Bench Mob Fit

As of late, the Raptors’ bench hasn’t looked as strong as it did last year — despite some of the names coming off it. Right now, it makes me cringe to see a lineup of Norman Powell-Jeremy Lin-Patrick McCaw. None of those players can truly space the floor, and they often look uncomfortable getting the kick-out around the perimeter. Their instinct once they get the kick-out for a wide-open perimeter shot is to drive to the basket — which hasn’t worked as well as it should. Sure, Powell can get streaky from the perimeter at best, but Lin and McCaw can’t be expected to hit wide open perimeter shots on a consistent basis.

If used properly, Miller can provide that spacing, which would open up the paint for either Marc Gasol or Serge Ibaka — or even Powell, who likes to drive to the basket. He’ll be ready for the kick-out, and as long as he’s playing with either Gasol or Lowry, they should be able to find him around the perimeter.

Now, I don’t know who’ll get the short end of the stick if Miller ends up getting some rotation minutes off the bench. McCaw’s minutes could be had, but he’s playing great defensively. It would hurt Powell’s psyche if he sees a DNP, and I’m pretty sure that Nurse’s plan is to empower Powell throughout the rest of the season. Maybe the Lowry+Lin minutes could go? While Lowry is starting to peak, you don’t want to see Lowry overdo it down the stretch.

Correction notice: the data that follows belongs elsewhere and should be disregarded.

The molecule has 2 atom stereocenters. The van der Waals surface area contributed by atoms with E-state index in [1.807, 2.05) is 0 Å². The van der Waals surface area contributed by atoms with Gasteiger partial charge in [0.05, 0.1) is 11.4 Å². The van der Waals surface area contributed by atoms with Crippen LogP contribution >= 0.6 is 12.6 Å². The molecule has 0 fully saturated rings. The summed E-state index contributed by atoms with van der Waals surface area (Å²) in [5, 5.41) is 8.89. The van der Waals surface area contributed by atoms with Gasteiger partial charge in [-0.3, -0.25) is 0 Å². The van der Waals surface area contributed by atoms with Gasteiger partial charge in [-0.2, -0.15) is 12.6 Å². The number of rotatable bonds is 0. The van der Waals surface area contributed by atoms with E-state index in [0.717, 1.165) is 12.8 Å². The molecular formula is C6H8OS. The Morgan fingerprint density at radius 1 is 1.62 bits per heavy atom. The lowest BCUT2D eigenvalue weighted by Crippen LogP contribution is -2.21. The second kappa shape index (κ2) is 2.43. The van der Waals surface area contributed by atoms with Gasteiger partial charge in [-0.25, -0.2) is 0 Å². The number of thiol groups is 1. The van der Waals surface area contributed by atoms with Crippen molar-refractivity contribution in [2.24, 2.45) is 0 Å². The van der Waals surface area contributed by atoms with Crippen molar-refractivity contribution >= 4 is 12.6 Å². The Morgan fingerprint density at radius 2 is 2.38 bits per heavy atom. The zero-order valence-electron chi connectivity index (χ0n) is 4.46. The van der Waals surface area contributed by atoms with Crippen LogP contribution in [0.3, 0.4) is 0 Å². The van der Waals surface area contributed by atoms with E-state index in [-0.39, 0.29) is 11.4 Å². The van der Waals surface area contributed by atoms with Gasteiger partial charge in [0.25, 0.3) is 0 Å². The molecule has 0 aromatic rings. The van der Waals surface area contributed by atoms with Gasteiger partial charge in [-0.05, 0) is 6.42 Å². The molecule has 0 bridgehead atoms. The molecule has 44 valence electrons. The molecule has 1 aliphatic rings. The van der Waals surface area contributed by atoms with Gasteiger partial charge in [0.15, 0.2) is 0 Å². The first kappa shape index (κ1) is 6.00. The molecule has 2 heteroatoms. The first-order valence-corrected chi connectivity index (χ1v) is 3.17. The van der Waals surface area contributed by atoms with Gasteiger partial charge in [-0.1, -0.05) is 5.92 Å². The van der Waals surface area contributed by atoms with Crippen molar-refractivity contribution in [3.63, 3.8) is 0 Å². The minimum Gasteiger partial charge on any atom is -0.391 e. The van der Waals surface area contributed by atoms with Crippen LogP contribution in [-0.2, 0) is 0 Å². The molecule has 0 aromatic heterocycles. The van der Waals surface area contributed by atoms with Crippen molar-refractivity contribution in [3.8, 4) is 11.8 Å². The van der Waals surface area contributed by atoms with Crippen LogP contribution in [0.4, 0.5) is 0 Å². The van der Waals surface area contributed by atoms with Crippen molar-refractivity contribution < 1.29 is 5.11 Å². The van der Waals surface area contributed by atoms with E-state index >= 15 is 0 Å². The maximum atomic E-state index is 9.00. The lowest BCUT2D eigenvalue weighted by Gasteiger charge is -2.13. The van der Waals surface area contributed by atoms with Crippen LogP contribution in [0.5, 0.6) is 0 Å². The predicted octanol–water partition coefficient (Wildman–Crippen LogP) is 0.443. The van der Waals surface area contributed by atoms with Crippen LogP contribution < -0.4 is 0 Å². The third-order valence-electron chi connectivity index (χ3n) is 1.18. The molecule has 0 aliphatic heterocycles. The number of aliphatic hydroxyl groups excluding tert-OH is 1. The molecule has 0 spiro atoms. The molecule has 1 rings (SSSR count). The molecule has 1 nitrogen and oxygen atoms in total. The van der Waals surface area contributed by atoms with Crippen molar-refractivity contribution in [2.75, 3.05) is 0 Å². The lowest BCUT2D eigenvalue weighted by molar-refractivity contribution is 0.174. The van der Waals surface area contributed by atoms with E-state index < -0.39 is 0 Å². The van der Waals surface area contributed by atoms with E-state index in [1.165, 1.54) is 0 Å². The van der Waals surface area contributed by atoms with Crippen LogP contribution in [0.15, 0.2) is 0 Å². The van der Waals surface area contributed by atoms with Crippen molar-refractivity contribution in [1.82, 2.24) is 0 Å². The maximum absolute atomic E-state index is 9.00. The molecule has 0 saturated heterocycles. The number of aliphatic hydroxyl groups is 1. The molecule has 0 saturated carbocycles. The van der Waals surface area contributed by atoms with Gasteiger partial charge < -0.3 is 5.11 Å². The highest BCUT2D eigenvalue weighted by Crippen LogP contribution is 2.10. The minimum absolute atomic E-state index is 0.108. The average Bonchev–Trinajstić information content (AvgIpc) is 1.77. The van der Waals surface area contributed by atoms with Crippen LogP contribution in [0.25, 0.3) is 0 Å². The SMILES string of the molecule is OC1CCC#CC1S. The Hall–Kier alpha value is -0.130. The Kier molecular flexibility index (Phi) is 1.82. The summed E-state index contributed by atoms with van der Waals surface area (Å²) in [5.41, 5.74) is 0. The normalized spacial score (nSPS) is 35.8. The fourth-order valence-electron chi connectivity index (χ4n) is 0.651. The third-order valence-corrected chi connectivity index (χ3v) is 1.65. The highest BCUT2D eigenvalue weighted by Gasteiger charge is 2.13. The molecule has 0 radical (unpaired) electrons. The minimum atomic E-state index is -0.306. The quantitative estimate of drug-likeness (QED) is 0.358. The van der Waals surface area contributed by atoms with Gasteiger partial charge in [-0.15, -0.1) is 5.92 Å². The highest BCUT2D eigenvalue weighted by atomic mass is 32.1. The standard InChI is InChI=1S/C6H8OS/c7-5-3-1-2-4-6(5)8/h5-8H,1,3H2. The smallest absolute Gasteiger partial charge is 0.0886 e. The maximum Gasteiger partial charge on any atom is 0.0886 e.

As much as I am hyping Miller, he doesn’t come without flaws.

  • Physicality. Miller is best suited defending face-up players, and he’s struggled defending bigger and stronger guys, especially around the paint;
  • At the mercy of his ball-handlers. Miller relies a lot on his ball-handler’s kick-out or set up, otherwise it will be hard to get Miller his touches. If he is playing alongside shoot-first guards, he can go several possessions without a field goal attempt; and
  • Shot creation. Miller doesn’t have the handle to create his own shot from the perimeter, nor on drives to the basket.


With Miller, the Raptors are not getting a superstar. Instead, they are getting one who could potentially be ready for some plug-and-play action. Miller is a low-maintenance role player. He does not need the ball on his hands often or for too long to make an impact. If given the opportunity, he can be a good system guy — he’ll shoot open threes, cut to the basket, provide some floor spacing, and defend. That’s the modern 3+D and that’s what he can be.

Could we be looking at a potential Danny Green understudy? Miller surely fits the mould of a 3+D wing that can defend multiple positions. He’s got the length and basketball IQ. Is he ready for spot rotation minutes? I think so, or at least, the garbage time eye-test suggests he is. When Miller was thrown into the starting spot last year, he looked pretty good.

With 14 games to go, I think it’s time for Miller to get an extended look. While he may not be a priority for the Raptors, he may help Toronto more than they think.